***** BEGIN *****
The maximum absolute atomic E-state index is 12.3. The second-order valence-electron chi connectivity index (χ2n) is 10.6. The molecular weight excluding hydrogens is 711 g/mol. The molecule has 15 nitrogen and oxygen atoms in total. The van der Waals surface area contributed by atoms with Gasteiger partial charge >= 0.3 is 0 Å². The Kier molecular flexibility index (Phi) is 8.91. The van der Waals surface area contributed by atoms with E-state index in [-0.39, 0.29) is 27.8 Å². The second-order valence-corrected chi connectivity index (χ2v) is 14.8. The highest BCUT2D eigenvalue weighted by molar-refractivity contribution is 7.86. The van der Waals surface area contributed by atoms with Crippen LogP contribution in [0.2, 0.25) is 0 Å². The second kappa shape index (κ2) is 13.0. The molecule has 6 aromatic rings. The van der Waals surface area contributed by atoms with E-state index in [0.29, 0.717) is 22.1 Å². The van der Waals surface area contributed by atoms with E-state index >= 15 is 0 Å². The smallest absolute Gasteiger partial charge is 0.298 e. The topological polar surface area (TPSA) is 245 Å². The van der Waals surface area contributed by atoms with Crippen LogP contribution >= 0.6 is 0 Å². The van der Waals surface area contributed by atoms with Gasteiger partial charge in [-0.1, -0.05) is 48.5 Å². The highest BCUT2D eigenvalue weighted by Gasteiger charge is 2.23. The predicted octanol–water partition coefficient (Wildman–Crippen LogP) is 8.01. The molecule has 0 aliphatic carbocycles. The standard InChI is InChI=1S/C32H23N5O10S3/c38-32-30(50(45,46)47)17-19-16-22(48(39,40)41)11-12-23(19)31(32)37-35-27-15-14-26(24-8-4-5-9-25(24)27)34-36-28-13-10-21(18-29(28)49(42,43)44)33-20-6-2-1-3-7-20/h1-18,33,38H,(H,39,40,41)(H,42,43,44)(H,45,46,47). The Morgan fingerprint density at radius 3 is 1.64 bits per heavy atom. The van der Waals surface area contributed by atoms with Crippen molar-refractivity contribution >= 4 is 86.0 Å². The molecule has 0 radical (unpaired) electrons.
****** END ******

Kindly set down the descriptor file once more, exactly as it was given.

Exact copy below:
The maximum absolute atomic E-state index is 12.3. The second-order valence-electron chi connectivity index (χ2n) is 10.6. The molecular weight excluding hydrogens is 711 g/mol. The molecule has 15 nitrogen and oxygen atoms in total. The van der Waals surface area contributed by atoms with Gasteiger partial charge >= 0.3 is 0 Å². The Kier molecular flexibility index (Phi) is 8.91. The van der Waals surface area contributed by atoms with E-state index in [-0.39, 0.29) is 27.8 Å². The second-order valence-corrected chi connectivity index (χ2v) is 14.8. The highest BCUT2D eigenvalue weighted by molar-refractivity contribution is 7.86. The van der Waals surface area contributed by atoms with Crippen LogP contribution in [0.2, 0.25) is 0 Å². The second kappa shape index (κ2) is 13.0. The molecule has 6 aromatic rings. The van der Waals surface area contributed by atoms with E-state index in [0.29, 0.717) is 22.1 Å². The van der Waals surface area contributed by atoms with E-state index >= 15 is 0 Å². The smallest absolute Gasteiger partial charge is 0.298 e. The topological polar surface area (TPSA) is 245 Å². The van der Waals surface area contributed by atoms with Crippen LogP contribution >= 0.6 is 0 Å². The van der Waals surface area contributed by atoms with Gasteiger partial charge in [-0.1, -0.05) is 48.5 Å². The highest BCUT2D eigenvalue weighted by Gasteiger charge is 2.23. The predicted octanol–water partition coefficient (Wildman–Crippen LogP) is 8.01. The molecule has 0 aliphatic carbocycles. The standard InChI is InChI=1S/C32H23N5O10S3/c38-32-30(50(45,46)47)17-19-16-22(48(39,40)41)11-12-23(19)31(32)37-35-27-15-14-26(24-8-4-5-9-25(24)27)34-36-28-13-10-21(18-29(28)49(42,43)44)33-20-6-2-1-3-7-20/h1-18,33,38H,(H,39,40,41)(H,42,43,44)(H,45,46,47). The Morgan fingerprint density at radius 3 is 1.64 bits per heavy atom. The van der Waals surface area contributed by atoms with Crippen molar-refractivity contribution >= 4 is 86.0 Å². The molecule has 0 radical (unpaired) electrons.